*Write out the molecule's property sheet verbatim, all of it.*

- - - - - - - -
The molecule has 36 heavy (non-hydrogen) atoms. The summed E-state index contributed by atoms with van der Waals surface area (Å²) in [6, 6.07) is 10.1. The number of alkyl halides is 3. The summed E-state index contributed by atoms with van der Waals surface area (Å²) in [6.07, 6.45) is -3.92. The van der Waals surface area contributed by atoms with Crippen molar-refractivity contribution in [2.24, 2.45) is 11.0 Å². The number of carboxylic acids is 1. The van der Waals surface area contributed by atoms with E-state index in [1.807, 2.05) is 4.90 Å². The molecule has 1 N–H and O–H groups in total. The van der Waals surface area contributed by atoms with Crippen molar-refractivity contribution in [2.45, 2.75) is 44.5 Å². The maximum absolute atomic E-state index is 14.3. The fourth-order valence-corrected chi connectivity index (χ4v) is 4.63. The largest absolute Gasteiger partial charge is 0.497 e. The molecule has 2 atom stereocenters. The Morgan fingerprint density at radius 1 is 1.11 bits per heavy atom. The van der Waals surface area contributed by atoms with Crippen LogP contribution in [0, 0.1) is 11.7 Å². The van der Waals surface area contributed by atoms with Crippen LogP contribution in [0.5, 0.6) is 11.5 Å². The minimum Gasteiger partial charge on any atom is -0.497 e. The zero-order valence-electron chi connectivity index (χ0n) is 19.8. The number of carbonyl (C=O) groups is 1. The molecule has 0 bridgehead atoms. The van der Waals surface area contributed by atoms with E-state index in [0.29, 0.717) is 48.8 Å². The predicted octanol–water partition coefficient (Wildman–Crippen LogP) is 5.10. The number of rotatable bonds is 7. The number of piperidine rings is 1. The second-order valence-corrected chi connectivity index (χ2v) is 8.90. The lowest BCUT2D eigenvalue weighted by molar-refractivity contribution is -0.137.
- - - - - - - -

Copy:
The molecule has 36 heavy (non-hydrogen) atoms. The summed E-state index contributed by atoms with van der Waals surface area (Å²) in [6, 6.07) is 10.1. The number of alkyl halides is 3. The summed E-state index contributed by atoms with van der Waals surface area (Å²) in [6.07, 6.45) is -3.92. The van der Waals surface area contributed by atoms with Crippen molar-refractivity contribution in [2.24, 2.45) is 11.0 Å². The number of carboxylic acids is 1. The van der Waals surface area contributed by atoms with E-state index in [1.807, 2.05) is 4.90 Å². The molecule has 1 N–H and O–H groups in total. The van der Waals surface area contributed by atoms with Crippen molar-refractivity contribution in [2.45, 2.75) is 44.5 Å². The maximum absolute atomic E-state index is 14.3. The fourth-order valence-corrected chi connectivity index (χ4v) is 4.63. The largest absolute Gasteiger partial charge is 0.497 e. The molecule has 2 atom stereocenters. The Morgan fingerprint density at radius 1 is 1.11 bits per heavy atom. The van der Waals surface area contributed by atoms with Crippen LogP contribution in [0, 0.1) is 11.7 Å². The van der Waals surface area contributed by atoms with Crippen LogP contribution in [0.5, 0.6) is 11.5 Å². The minimum Gasteiger partial charge on any atom is -0.497 e. The zero-order valence-electron chi connectivity index (χ0n) is 19.8. The number of carbonyl (C=O) groups is 1. The molecule has 0 bridgehead atoms. The van der Waals surface area contributed by atoms with E-state index in [0.29, 0.717) is 48.8 Å². The predicted octanol–water partition coefficient (Wildman–Crippen LogP) is 5.10. The number of rotatable bonds is 7. The number of piperidine rings is 1. The second-order valence-corrected chi connectivity index (χ2v) is 8.90. The lowest BCUT2D eigenvalue weighted by molar-refractivity contribution is -0.137.